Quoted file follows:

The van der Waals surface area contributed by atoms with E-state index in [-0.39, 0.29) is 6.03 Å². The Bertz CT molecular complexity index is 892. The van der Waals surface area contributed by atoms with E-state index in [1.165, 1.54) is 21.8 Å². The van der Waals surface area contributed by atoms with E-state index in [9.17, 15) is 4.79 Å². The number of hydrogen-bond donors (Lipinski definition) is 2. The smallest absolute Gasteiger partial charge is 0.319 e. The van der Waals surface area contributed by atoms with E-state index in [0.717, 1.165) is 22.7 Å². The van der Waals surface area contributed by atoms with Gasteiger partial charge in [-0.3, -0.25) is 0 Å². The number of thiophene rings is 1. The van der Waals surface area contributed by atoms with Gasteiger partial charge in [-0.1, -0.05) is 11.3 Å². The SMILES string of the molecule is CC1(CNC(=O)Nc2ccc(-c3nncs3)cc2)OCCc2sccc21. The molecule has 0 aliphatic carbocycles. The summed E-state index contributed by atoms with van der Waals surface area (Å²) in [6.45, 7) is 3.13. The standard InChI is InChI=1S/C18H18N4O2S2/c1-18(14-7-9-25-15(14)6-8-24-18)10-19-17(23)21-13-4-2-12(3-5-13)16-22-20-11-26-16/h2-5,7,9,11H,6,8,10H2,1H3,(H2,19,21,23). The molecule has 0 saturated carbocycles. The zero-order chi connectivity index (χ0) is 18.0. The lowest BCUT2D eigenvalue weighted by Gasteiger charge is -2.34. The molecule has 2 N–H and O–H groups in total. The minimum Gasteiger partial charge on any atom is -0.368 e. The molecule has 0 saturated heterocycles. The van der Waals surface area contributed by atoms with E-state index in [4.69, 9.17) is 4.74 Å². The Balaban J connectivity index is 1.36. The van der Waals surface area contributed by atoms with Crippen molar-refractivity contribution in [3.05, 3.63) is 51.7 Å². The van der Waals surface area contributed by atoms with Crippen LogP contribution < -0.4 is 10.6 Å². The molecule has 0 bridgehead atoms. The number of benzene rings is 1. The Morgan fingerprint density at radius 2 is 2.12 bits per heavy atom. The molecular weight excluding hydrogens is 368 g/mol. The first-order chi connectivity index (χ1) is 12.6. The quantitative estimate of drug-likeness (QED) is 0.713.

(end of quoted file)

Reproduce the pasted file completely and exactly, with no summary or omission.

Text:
The van der Waals surface area contributed by atoms with E-state index in [-0.39, 0.29) is 6.03 Å². The Bertz CT molecular complexity index is 892. The van der Waals surface area contributed by atoms with E-state index in [1.165, 1.54) is 21.8 Å². The van der Waals surface area contributed by atoms with E-state index in [9.17, 15) is 4.79 Å². The number of hydrogen-bond donors (Lipinski definition) is 2. The smallest absolute Gasteiger partial charge is 0.319 e. The van der Waals surface area contributed by atoms with E-state index in [0.717, 1.165) is 22.7 Å². The van der Waals surface area contributed by atoms with Gasteiger partial charge in [-0.3, -0.25) is 0 Å². The number of thiophene rings is 1. The van der Waals surface area contributed by atoms with Gasteiger partial charge in [-0.1, -0.05) is 11.3 Å². The SMILES string of the molecule is CC1(CNC(=O)Nc2ccc(-c3nncs3)cc2)OCCc2sccc21. The molecule has 0 aliphatic carbocycles. The summed E-state index contributed by atoms with van der Waals surface area (Å²) in [6.45, 7) is 3.13. The standard InChI is InChI=1S/C18H18N4O2S2/c1-18(14-7-9-25-15(14)6-8-24-18)10-19-17(23)21-13-4-2-12(3-5-13)16-22-20-11-26-16/h2-5,7,9,11H,6,8,10H2,1H3,(H2,19,21,23). The molecule has 0 saturated carbocycles. The zero-order chi connectivity index (χ0) is 18.0. The lowest BCUT2D eigenvalue weighted by Gasteiger charge is -2.34. The molecule has 2 N–H and O–H groups in total. The minimum Gasteiger partial charge on any atom is -0.368 e. The molecule has 0 saturated heterocycles. The van der Waals surface area contributed by atoms with E-state index in [4.69, 9.17) is 4.74 Å². The Balaban J connectivity index is 1.36. The van der Waals surface area contributed by atoms with Crippen molar-refractivity contribution in [3.05, 3.63) is 51.7 Å². The van der Waals surface area contributed by atoms with Crippen LogP contribution < -0.4 is 10.6 Å². The molecule has 0 bridgehead atoms. The number of benzene rings is 1. The Morgan fingerprint density at radius 2 is 2.12 bits per heavy atom. The molecular weight excluding hydrogens is 368 g/mol. The first-order chi connectivity index (χ1) is 12.6. The quantitative estimate of drug-likeness (QED) is 0.713.